New COP26 date agreed as the idea of a ‘Green Recovery’ takes hold
The UK Government has put forward a revised date for the next UN Climate Change Conference to take place during the first two weeks of November 2021. This decision will suggest shifting the summit back by a year.
The next session was due to take place this autumn in Glasgow, but unsurprisingly, the global gathering of world leaders has taken a backseat due to the unfolding coronavirus crisis.
The now postponed COP26 was regarded as the most important summit since the Paris Agreement in 2015. The 2020 conference had been earmarked as the year in which countries had agreed to establish plans to meet goals of the Agreement, to ‘limit global warming to well below 2°C and to pursue efforts to limit it to 1.5°C.’
In light of the unavoidable pause to the COP program, renewable and environmental industry figureheads have been lobbying governments to seek a ‘Green Recovery’ from the economic impacts of COVID-19. Many are keen to see global leaders stick to their Paris Agreement commitments, despite COP26 being rescheduled. Richard Black, the Director for the Energy and Climate Intelligence Unit (ECIU), writes that, “Governments specifically committed in the Paris Agreement to deliver enhanced carbon-cutting pledges, long-term decarbonization strategies, and 100 billion US dollars (£81 bn) per year in financial assistance by 2020, not by COP26’.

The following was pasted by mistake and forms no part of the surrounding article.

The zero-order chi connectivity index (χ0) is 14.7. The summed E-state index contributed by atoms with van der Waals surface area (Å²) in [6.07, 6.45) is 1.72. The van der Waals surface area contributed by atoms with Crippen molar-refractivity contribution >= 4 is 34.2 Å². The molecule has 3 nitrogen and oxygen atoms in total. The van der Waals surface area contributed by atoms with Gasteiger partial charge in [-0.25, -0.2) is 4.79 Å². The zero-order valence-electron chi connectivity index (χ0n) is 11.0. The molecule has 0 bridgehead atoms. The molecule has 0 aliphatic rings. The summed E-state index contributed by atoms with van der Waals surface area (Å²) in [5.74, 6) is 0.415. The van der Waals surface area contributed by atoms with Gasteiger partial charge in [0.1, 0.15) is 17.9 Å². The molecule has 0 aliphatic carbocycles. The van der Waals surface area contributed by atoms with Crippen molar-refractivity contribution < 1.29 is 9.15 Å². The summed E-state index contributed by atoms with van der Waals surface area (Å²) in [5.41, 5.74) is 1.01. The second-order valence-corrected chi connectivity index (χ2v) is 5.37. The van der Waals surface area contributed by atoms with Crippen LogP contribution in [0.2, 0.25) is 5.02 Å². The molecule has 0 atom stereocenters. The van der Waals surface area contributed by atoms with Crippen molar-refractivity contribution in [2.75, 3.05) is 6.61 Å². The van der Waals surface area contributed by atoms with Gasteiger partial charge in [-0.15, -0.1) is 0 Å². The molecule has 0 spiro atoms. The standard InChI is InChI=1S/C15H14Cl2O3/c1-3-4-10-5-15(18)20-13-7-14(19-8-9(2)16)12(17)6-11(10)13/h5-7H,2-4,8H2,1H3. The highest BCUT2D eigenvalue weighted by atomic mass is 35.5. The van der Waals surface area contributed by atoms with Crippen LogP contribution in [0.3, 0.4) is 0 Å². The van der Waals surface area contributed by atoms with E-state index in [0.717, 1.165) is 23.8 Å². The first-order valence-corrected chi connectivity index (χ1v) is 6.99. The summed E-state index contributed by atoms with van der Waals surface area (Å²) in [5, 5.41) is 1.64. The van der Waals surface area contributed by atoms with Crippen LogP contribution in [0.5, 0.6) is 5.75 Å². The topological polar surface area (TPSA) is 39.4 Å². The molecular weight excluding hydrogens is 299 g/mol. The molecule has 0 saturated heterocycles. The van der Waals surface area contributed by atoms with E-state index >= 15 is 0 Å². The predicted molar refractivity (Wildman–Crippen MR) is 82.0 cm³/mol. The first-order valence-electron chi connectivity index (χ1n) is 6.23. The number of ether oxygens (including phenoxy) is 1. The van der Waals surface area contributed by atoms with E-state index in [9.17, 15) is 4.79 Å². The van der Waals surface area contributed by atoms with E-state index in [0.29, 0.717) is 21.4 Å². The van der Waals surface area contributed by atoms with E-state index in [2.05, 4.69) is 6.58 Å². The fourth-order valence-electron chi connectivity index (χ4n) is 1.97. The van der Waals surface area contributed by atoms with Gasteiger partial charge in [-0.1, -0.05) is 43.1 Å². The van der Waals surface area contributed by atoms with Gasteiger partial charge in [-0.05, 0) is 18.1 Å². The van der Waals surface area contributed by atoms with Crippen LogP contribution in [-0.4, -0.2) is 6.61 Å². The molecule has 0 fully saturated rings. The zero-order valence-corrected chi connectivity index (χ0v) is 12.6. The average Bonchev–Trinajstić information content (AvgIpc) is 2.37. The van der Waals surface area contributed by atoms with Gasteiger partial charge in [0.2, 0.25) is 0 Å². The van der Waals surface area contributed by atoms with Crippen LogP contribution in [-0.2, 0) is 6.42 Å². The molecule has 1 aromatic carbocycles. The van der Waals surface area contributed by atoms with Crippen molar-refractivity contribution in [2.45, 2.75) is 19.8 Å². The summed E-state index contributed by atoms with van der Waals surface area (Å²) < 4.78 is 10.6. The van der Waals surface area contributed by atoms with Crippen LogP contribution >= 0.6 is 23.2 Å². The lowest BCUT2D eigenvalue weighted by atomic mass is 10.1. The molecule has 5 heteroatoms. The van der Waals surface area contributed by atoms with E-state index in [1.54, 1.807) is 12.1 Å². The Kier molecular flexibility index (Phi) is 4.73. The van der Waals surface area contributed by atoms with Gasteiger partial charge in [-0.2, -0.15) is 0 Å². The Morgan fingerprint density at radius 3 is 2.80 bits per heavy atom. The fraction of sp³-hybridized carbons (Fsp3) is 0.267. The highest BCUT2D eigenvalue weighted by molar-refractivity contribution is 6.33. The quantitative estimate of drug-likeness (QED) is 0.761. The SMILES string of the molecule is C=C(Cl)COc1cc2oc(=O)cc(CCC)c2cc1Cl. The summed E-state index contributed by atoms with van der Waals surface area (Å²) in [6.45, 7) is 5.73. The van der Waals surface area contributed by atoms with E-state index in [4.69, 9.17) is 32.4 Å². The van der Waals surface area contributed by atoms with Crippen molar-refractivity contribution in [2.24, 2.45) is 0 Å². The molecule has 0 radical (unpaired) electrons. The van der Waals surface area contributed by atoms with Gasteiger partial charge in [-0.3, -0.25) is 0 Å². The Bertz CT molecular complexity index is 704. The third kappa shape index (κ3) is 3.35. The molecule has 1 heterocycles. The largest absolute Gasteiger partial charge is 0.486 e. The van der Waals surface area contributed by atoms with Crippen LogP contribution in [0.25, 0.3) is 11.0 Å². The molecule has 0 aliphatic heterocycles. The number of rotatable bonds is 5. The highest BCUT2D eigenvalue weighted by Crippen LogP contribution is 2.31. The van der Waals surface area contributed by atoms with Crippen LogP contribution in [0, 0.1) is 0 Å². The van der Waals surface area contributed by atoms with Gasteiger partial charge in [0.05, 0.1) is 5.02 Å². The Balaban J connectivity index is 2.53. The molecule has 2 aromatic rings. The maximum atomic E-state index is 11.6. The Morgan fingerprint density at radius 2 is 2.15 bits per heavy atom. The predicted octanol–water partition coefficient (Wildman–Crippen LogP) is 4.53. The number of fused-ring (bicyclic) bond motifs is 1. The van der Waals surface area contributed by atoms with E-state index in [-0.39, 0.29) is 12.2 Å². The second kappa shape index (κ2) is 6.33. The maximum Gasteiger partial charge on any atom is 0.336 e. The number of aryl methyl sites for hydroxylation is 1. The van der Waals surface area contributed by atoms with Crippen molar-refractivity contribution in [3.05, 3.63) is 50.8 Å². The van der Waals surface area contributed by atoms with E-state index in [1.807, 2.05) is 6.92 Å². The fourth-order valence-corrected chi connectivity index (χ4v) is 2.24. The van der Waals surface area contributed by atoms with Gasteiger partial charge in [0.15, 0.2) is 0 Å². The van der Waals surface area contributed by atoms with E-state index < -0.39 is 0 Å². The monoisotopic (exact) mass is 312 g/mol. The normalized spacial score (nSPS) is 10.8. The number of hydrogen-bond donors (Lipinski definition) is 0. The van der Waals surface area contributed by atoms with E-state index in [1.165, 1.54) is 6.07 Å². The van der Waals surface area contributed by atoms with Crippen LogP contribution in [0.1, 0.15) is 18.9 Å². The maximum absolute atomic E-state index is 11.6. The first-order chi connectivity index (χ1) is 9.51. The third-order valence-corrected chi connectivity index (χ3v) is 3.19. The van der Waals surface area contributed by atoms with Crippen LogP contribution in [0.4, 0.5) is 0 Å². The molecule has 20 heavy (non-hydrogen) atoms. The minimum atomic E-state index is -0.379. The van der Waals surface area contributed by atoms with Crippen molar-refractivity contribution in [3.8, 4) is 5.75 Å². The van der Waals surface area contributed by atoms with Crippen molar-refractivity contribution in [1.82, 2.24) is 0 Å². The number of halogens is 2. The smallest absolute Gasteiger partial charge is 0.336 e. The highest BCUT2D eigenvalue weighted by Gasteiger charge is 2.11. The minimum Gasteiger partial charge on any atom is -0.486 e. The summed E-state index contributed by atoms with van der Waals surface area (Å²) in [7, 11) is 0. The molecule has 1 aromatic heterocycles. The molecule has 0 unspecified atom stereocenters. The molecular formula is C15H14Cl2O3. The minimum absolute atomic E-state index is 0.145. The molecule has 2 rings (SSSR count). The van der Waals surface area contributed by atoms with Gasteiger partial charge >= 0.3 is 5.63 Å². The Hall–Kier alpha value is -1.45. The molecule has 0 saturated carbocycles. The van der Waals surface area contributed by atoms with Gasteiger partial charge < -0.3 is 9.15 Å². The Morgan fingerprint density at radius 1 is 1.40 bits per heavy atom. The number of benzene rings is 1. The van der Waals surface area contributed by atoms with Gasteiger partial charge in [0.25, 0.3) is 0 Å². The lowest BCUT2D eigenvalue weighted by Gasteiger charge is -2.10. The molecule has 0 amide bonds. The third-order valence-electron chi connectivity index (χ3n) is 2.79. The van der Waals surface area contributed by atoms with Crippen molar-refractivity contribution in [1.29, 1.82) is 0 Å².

Our actions now are pivotal to changing the trajectory of global warming, and it is crucial that the effort to create low carbon societies has an energetic push over the next few years.
Professor Mike Berners-Lee of Lancaster University reports that the scientific consensus is that “We’re on course to go through 1.5 degrees [of warming] in just a few decades’ time…and not long after that we are on a trajectory to go through 2 degrees.”